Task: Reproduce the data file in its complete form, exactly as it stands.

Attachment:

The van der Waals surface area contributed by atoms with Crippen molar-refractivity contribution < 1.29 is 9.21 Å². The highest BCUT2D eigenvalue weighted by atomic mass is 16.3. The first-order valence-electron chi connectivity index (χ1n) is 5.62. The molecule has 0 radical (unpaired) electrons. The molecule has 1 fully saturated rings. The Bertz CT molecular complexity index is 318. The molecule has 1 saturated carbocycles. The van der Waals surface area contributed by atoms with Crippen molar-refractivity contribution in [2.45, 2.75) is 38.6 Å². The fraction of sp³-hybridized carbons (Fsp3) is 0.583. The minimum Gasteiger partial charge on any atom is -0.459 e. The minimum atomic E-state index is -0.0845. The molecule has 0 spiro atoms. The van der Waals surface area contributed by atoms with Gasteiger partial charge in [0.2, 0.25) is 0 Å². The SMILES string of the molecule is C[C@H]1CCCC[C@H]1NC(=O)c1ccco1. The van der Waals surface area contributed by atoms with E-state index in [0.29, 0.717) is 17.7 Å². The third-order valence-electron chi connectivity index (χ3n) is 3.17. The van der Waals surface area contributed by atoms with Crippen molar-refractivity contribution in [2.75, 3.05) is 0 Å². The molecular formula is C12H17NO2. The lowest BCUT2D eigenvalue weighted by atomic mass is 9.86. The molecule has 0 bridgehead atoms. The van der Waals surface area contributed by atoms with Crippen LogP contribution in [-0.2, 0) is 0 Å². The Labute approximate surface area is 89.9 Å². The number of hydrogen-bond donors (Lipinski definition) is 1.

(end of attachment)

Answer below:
The van der Waals surface area contributed by atoms with Crippen molar-refractivity contribution < 1.29 is 9.21 Å². The highest BCUT2D eigenvalue weighted by atomic mass is 16.3. The first-order valence-electron chi connectivity index (χ1n) is 5.62. The molecule has 0 radical (unpaired) electrons. The molecule has 1 fully saturated rings. The Bertz CT molecular complexity index is 318. The molecule has 1 saturated carbocycles. The van der Waals surface area contributed by atoms with Crippen molar-refractivity contribution in [2.45, 2.75) is 38.6 Å². The fraction of sp³-hybridized carbons (Fsp3) is 0.583. The minimum Gasteiger partial charge on any atom is -0.459 e. The minimum atomic E-state index is -0.0845. The molecule has 0 spiro atoms. The van der Waals surface area contributed by atoms with Gasteiger partial charge in [0.2, 0.25) is 0 Å². The SMILES string of the molecule is C[C@H]1CCCC[C@H]1NC(=O)c1ccco1. The van der Waals surface area contributed by atoms with E-state index in [0.29, 0.717) is 17.7 Å². The third-order valence-electron chi connectivity index (χ3n) is 3.17. The van der Waals surface area contributed by atoms with Crippen molar-refractivity contribution in [2.75, 3.05) is 0 Å². The molecular formula is C12H17NO2. The lowest BCUT2D eigenvalue weighted by atomic mass is 9.86. The molecule has 0 bridgehead atoms. The van der Waals surface area contributed by atoms with Crippen LogP contribution in [-0.2, 0) is 0 Å². The Labute approximate surface area is 89.9 Å². The number of hydrogen-bond donors (Lipinski definition) is 1.